Why no other holy book, origin theory or philosophy is as important as one child’s birth in Bethlehem.
God changed humanity’s view of him in one moment by becoming completely personal, taking away all reasons to describe him as distant, uninvolved, uncaring or unconcerned.
This is why we have the divine touchdown in Bethlehem. In a moment, God became more personal and greater than we imagined. Here are a few thoughts that aren’t normally addressed in the typical Christmas message series and are relevant year-round:
1) God is personal. No religion, philosophy, or origin theory can match Jesus’ taking our form in humility, to reveal love. This is seen most clearly in the cross, but it begins the moment Mary says, “Be it to me according to your word.” God takes on human form, to serve us in love, his hands in the dirt with us.
This matters, because we are all relational. In fact, we are nothing if not relational, and the most relational, meaningful connector is God. This is why Jesus’ incarnation was necessary. This is why it continually defied religious and political expectations while transcending human ability.
2. God does the impossible. This is not a theory. “Miracles” are not metaphor; they happen in real time. The impossible cannot be reinterpreted as a detached spiritual reality we can achieve like a monk in a meditative state. God breaks in holistically, healing physical bodies, delivering us from powerless spiritual philosophizing, parting physical seas and breaking down dividing walls in heart and just war.
Of course, monks are great. Yet the kind of spiritual life modeled by Jesus (and then the twelve, the 72, the deacons of the early church and others) meant something in the physical world. Material needs were met by compassion in hands-on care which often resulted in supernatural demonstration. In essence, God cares enough to break in to impossible situations and surpass our expectations.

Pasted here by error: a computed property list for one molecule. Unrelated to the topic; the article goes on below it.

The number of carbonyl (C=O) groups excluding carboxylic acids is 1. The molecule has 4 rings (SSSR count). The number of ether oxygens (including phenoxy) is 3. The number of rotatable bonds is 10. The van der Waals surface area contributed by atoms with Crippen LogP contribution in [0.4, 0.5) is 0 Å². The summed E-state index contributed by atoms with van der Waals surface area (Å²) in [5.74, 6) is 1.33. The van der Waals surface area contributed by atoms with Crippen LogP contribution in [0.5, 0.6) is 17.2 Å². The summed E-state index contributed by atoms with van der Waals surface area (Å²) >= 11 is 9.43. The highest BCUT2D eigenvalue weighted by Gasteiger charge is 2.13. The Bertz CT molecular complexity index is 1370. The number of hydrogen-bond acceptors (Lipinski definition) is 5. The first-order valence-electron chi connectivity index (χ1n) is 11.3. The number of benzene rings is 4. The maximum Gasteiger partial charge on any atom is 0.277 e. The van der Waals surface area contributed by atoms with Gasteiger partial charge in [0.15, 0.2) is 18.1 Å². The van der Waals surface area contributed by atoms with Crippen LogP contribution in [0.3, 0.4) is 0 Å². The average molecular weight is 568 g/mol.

3. Maturity is a relational process. Perfection grows in relationship. Morality, character and authenticity form through open-hearted relationship with the Father. God.
This means “perfection” cannot come through disinterested detachment -- everything in God, his created universe and created humanity is interrelated and relational. Detachment, if we can use the word, finds its only context in submission to God’s love. It is a tool to get us back on track, not the track itself. Maturity and “being perfected” in Christ occurs within relationship with God and the world around us, not apart from these things.
Jesus modeled this, as he who was without sin was born as a baby. Not only did Jesus enter humanity in the form of a servant, but in complete vulnerability as a child. He, though perfect, grew in perfection. This means that spiritual growth is not sin management. Spiritual growth happens through our relationship with God, as we grow. Sin is the hinderance, not a source of nutrition, for spiritual growth. Seeing sin in our lives can motivate us to grow, but only God can bring growth.
“Presence” felt without the Person known is a fire without fuel; it can flash, it can impress, but it cannot live. Its warmth is fleeting, a tease. A cold emptiness is the spirituality which has taken on the language and tone of intimacy as a cloak while leaving the Persons of the Trinity. It is possible to leave God relationally yet hold onto him theoretically, theologically and experientially. Each of these paths are also unspiritual, definitively unchristian. (See: Matthew 7; 1 Corinthians 13; Revelation 3:14-22)
We grow cold, even if wrapped in the pretense of experience, “knowledge”, or loving others through justice. Eventually, the source of our spirituality will no longer be named “God”, but philosophy, politics, maneuvering, or people’s need.
All of these are temporary, unjust and cannot satisfy the human heart. It is possible to appear spiritual and not know the One Spirit; it is possible to be called “Christian” without being Christ’s.
When God calls us, he calls us in one direction. To himself.